Xenobiotic - Mordrake
Unique Leader Records
Technical Deathcore
11 songs (46:19)
Release year: 2020
Bandcamp, Unique Leader Records
Reviewed by Goat

Deathcore! Always a fun world to dip into even if the results aren't always as good as purer death metal (or even hardcore!) but there are occasionally bands that manage to impress. Enter Australian five-piece Xenobiotic, active since 2011 and here showing promise even just on a second full-length, chiefly thanks to the denseness and impact of their sound. Sure, it features those nasty breakdowns and is very much driven by the modern deathcore style that uses subtle backing atmospheric melodies atop plenty of choppy riffing and grunted vocals, but the use of both is broad enough to allow for plenty of experimentation from the band (such as Light That Burns the Sky's dips into blackened speed) and make the songs here distinct from each other. And there's a great deal of tech-death influence in the band's DNA, which makes Nish Raghavan and Cam Moore's guitars more than just scenery, as the downtuned riffage that runs through the likes of Acedia shows, building surprisingly vast amounts of tension at the end.

The only way Mordrake lets itself down is in the concept album strapping, which is mostly notably from the veering-on-mawkish lyrics and skippable interludes like Dysphoria and Thalamus (although the latter's drum performance is worth hearing at least once) and the sense that there's a story not being told particularly well here. Yet if you allow the band to indulge themselves the results are usually impressive, such as Saphris which builds up with piano before erupting into a metal stomper that's equal parts Cult of Luna-esque post-metal and melodic death volcano. There's even some rare guitar soloing (something that these talented musicians should really use more often) and an even rarer perfectly placed guest clean vocalist! And when the band let their instrumental skills lose and create tight little tech-death blasts (the intro to the intelligently groovy Fractured, say, or the crushing Inverted) the results are terrific, threatening the likes of Soilwork in terms of aggression and heaviness as well as in sheer metallic terms - the galloping workout of Grieving the Loss of Self one of several examples.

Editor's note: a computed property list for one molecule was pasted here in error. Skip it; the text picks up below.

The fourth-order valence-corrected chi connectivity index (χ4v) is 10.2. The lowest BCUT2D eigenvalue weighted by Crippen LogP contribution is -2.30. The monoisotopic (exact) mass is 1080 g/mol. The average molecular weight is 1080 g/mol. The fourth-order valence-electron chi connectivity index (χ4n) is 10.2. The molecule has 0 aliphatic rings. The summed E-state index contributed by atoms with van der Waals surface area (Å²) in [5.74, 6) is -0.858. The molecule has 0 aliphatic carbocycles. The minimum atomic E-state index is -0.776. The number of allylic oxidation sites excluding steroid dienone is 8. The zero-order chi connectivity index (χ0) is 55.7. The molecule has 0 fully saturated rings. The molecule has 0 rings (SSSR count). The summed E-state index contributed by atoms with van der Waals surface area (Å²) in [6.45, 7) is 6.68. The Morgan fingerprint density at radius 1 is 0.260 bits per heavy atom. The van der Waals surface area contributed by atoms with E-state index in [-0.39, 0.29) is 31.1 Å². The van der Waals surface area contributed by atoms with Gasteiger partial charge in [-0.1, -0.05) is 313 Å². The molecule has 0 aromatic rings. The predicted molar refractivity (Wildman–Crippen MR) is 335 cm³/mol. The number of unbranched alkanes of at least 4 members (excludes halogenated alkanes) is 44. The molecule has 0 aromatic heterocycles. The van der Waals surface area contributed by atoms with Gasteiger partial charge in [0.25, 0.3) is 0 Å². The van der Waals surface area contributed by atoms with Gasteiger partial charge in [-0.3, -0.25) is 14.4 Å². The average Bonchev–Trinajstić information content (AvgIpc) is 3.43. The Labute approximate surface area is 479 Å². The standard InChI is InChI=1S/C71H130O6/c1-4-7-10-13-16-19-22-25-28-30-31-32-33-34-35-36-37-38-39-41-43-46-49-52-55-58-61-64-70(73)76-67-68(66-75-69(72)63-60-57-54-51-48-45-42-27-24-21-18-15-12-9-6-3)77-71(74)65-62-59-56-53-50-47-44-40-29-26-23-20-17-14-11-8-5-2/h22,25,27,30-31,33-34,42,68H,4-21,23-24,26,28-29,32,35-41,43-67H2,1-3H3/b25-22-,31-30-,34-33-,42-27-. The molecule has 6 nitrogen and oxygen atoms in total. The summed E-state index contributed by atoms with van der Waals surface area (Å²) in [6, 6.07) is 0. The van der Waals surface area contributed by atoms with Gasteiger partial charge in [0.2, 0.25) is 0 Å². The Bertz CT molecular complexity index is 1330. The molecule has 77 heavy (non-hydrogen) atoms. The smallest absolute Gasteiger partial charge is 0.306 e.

The icing on the cake is the closing two-part title track, showcasing more of the band's proggy influences without losing the moshpit's attention; Reverie almost Opethlike in its light/heavy contrasts, the longer Acquiesce attacking aggressively, somewhere between Gojira and Aborted. It's in the band's favour that they are more than decent songwriters, breakdowns fewer in number than you'd expect and never uncomfortably shoehorned in. This isn't as plain dumb as deathcore often is, in other words, bearing up to multiple listens and proving itself plenty of fun thanks to the members' clear love of death metal as a whole. Longer-term 'corephobes may take a little convincing, but Mordrake shows Xenobiotic's talents off very well indeed.

Killing Songs :
Light That Burns the Sky, Saphris, Fractured, Mordrake
Goat quoted 80 / 100
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